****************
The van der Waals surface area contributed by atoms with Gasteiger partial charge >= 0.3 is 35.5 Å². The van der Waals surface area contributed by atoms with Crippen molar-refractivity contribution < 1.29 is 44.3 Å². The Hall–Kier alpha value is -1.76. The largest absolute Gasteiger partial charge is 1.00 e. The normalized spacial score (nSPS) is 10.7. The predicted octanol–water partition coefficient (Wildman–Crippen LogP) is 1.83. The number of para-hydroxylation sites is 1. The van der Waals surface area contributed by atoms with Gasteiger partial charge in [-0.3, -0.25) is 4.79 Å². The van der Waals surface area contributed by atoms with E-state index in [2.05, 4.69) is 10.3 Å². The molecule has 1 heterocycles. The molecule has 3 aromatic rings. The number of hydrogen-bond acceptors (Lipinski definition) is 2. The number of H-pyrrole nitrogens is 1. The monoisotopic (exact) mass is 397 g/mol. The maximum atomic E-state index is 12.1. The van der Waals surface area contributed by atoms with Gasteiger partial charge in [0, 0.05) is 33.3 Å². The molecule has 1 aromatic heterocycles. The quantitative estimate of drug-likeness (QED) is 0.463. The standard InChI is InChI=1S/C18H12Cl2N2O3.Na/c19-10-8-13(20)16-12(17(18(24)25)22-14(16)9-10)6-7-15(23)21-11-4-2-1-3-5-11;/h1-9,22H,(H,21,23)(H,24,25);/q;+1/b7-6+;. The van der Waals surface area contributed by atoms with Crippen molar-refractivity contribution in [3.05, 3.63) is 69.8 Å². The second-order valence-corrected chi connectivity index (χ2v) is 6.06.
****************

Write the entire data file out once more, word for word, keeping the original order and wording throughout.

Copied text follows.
The van der Waals surface area contributed by atoms with Gasteiger partial charge >= 0.3 is 35.5 Å². The van der Waals surface area contributed by atoms with Crippen molar-refractivity contribution < 1.29 is 44.3 Å². The Hall–Kier alpha value is -1.76. The largest absolute Gasteiger partial charge is 1.00 e. The normalized spacial score (nSPS) is 10.7. The predicted octanol–water partition coefficient (Wildman–Crippen LogP) is 1.83. The number of para-hydroxylation sites is 1. The van der Waals surface area contributed by atoms with Gasteiger partial charge in [-0.3, -0.25) is 4.79 Å². The van der Waals surface area contributed by atoms with E-state index in [2.05, 4.69) is 10.3 Å². The molecule has 1 heterocycles. The molecule has 3 aromatic rings. The number of hydrogen-bond acceptors (Lipinski definition) is 2. The number of H-pyrrole nitrogens is 1. The monoisotopic (exact) mass is 397 g/mol. The maximum atomic E-state index is 12.1. The van der Waals surface area contributed by atoms with Gasteiger partial charge in [0, 0.05) is 33.3 Å². The molecule has 1 aromatic heterocycles. The quantitative estimate of drug-likeness (QED) is 0.463. The standard InChI is InChI=1S/C18H12Cl2N2O3.Na/c19-10-8-13(20)16-12(17(18(24)25)22-14(16)9-10)6-7-15(23)21-11-4-2-1-3-5-11;/h1-9,22H,(H,21,23)(H,24,25);/q;+1/b7-6+;. The van der Waals surface area contributed by atoms with Crippen molar-refractivity contribution in [3.05, 3.63) is 69.8 Å². The second-order valence-corrected chi connectivity index (χ2v) is 6.06.